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I am looking for the perfect data structure for the following scenario:

I have an index i, and for each one I need to support the following operation 1: Quickly look up its Foo objects (see below), each of which is associated with a double value.

So I did this:

struct Foo {
  int a, b, c;

typedef std::map<Foo, double> VecElem;
std::vector<VecElem> vec;

But it turns out to be inefficient because I also have to provide very fast support for the following operation 2: Remove all Foos that have a certain value for a and b (together with the associated double values).

To perform this operation 2, I have to iterate over the maps in the vector, checking the Foos for their a and b values and erasing them one by one from the map, which seems to be very expensive.

So I am now considering this data structure instead:

struct Foo0 {
  int a, b;

typedef std::multimap<Foo0, std::map<int, double> > VecElem;
std::vector<VecElem> vec;

This should provide fast support for both operations 1 and 2 above. Is that reasonable? Is there lots of overhead from the nested container structures?

Note: Each of the multimaps will usually only have one or two keys (of type Foo0), each of which will have about 5-20 values (of type std::map<int,double>).

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Are the Foo objects really just 3 integers with two of the integers acting together as a search key or is that an example? –  msbmsb Sep 22 '10 at 16:48
Do you need the map to order the Foo objects in any particular order? If not, then you could order them lexicographically by a and b first, then c. Then for operation 2, you would not have to iterate over the entirety of each map to find all Foo with a given a and b. Instead, for each map use map::lower_bound(Foo(a,b,MIN_INT)); and then walk forward. –  Steve Jessop Sep 22 '10 at 16:50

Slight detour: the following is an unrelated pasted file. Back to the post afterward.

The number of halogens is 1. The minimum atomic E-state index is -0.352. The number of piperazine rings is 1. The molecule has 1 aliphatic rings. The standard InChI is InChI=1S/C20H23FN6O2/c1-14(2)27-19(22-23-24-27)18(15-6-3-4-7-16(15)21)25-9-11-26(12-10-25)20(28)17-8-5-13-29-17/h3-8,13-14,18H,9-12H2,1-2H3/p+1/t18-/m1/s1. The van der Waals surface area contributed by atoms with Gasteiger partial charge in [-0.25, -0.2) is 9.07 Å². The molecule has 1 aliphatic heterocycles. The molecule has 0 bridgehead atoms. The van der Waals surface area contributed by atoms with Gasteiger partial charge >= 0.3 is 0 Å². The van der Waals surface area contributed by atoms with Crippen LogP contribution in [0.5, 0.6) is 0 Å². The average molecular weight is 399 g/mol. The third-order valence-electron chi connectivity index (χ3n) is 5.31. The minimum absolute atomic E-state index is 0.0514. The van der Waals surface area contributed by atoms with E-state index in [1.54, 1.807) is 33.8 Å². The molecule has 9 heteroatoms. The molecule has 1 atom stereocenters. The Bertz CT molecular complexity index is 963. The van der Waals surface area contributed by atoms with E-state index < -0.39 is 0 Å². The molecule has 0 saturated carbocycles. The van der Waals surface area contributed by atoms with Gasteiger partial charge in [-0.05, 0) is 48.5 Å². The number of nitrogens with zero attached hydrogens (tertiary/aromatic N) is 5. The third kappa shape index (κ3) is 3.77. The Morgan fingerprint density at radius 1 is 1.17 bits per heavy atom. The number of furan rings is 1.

@msbmsb: They really are just 3 integers. –  Frank Sep 22 '10 at 16:50
@Steve: That's a very good idea, thanks. Will map::lower_bound(Foo(a,b,MIN_INT)) give me an iterator into the map, though? And does it compile? I thought lower_bound needs at least 3 arguments? –  Frank Sep 22 '10 at 17:12
If you're using (a,b) as a search key and c varies for (a,b), you can just typedef Foo to a pair<int, int> instead and use make_pair(x, y) to search/retrieve from the multimap. I don't see why you'd need the vector storing the multimaps at this point. –  msbmsb Sep 22 '10 at 17:18

2 Answers 2

up vote 2 down vote accepted

To answer the headline question: yes, nesting STL containers is perfectly fine. Depending on your usage profile, this could result in excessive copying behind the scenes though. A better option might be to wrap the contents of all but top-level container using Boost::shared_ptr, so that container housekeeping does not require a deep copy of your nested container's entire contents. This would be the case say if you plan on spending a lot of time inserting and removing VecElem in the toplevel vector - expensive if VecElem is a direct multimap.

Memory overhead in the data structures is likely to be not significantly worse than anything you could design with equivalent functionality, and more likely better unless you plan to spend more time on this than is healthy.

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Well, you have a reasonable start on this idea ... but there are some questions that must be addressed first.

For instance, is the type Foo mutable? If it is, then you need to be careful about creating a type Foo0 (um ... a different name may be a good idea hear to avoid confusion) since changes to Foo may invalidate Foo0.

Second, you need to decide whether you also need this structure to work well for inserts/updates. If the population of Foo is static and unchanging - this isn't an issue, but if it isn't, you may end up spending a lot of time maintaining Vec and VecElem.

As far as the question of nesting STL containers goes, this is fine - and is often used to create arbitrarily complex structures.

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Hmm, I indeed need to insert and remove a lot in the Vec vector and its elements ... –  Frank Sep 22 '10 at 16:38

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